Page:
And, for the first time in years, retirees won’t have to wait for Congress to renew a valuable tax break for charitably inclined IRA owners. Last December, Congress made permanent a law that allows seniors age 70½ and older to donate up to $100,000 from their IRAs directly to charity. The contribution counts toward your required minimum distribution and isn’t included in your adjusted gross income. That could qualify you for tax breaks tied to your AGI and reduce or eliminate taxes on your Social Security benefits.
You can give up to $14,000 to as many individuals as you like before Dec. 31 without filing a gift-tax return. If you’re married, you and your spouse can give up to $28,000 per recipient.
The case for using the annual gift-tax exclusion for transferring wealth to adult children (or other lucky recipients) isn't as strong this year as it has been in the past. The estate-tax exemption, which is indexed to inflation, is now $5.45 million. Only a handful of ultra-wealthy families need to worry about the estate tax at that level. But 11 states and Washington, D.C., have lower estate-tax thresholds than the federal government. New Jersey, for example, taxes estates valued at as little as $675,000.
If you're feeling really generous, you could do it all over again on January 1, 2017, when you can give up to $14,000 per person.
If your adult children or parents are in the 10% or 15% tax bracket (taxable income of $37,650 or less for singles, or $75,300 for marrieds), they qualify for the 0% tax rate on long-term capital gains. When they sell the securities, profit that would have been taxed at a rate as high as 23.8% on your return will be tax-free on theirs. Children under 18 and full-time students under age 24 are subject to the “kiddie” tax. Investment income that exceeds $2,000 will be taxed at the parent’s higher rate.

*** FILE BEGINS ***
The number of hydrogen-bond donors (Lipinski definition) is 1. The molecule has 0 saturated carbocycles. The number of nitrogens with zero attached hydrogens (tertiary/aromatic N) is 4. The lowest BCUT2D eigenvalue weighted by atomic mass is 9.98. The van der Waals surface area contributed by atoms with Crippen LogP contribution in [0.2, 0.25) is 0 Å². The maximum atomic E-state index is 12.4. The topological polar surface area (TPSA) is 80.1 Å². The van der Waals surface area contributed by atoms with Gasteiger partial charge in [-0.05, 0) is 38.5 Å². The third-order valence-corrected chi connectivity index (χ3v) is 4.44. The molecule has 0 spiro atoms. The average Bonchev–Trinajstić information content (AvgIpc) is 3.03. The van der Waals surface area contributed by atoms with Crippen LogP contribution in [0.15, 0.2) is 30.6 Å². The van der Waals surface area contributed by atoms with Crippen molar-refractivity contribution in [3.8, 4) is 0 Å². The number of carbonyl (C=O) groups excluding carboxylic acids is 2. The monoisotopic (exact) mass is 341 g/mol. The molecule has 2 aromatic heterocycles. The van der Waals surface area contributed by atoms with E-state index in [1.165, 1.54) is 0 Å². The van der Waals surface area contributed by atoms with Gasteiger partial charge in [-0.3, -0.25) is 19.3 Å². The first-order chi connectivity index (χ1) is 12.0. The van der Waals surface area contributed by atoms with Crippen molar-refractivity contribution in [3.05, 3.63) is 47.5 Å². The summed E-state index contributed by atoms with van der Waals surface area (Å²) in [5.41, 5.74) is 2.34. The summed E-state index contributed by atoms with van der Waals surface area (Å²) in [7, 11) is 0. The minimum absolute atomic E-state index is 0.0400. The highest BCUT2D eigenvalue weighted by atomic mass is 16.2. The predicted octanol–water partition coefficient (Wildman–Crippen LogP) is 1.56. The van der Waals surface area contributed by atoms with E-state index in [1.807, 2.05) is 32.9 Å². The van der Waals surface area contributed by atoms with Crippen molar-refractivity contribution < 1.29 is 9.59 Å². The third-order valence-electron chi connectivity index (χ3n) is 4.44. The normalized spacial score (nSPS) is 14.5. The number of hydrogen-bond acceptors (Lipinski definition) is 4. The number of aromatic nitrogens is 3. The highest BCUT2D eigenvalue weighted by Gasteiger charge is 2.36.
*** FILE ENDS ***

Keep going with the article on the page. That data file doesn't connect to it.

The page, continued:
To qualify for the special rate for capital gains, the securities must have been held for at least 12 months. For securities given as gifts, though, the holding period includes the time you owned them.
This strategy requires finesse. When you sell stocks or funds, your gains lift your taxable income. Sell too much and you could push yourself out of the 15% tax bracket, which means you’ll end up paying taxes on some of your profits. To avoid taxes entirely, you’ll need to calculate the amount of gains you can reap before your income exceeds the threshold. Note also that your state may tax long-term gains that go tax-free at the federal level.
If you expect that you'll owe money when you file your 2016 tax return next spring, you can avoid an underpayment penalty by boosting your withholding now. Hustle over to whoever handles your payroll to adjust this.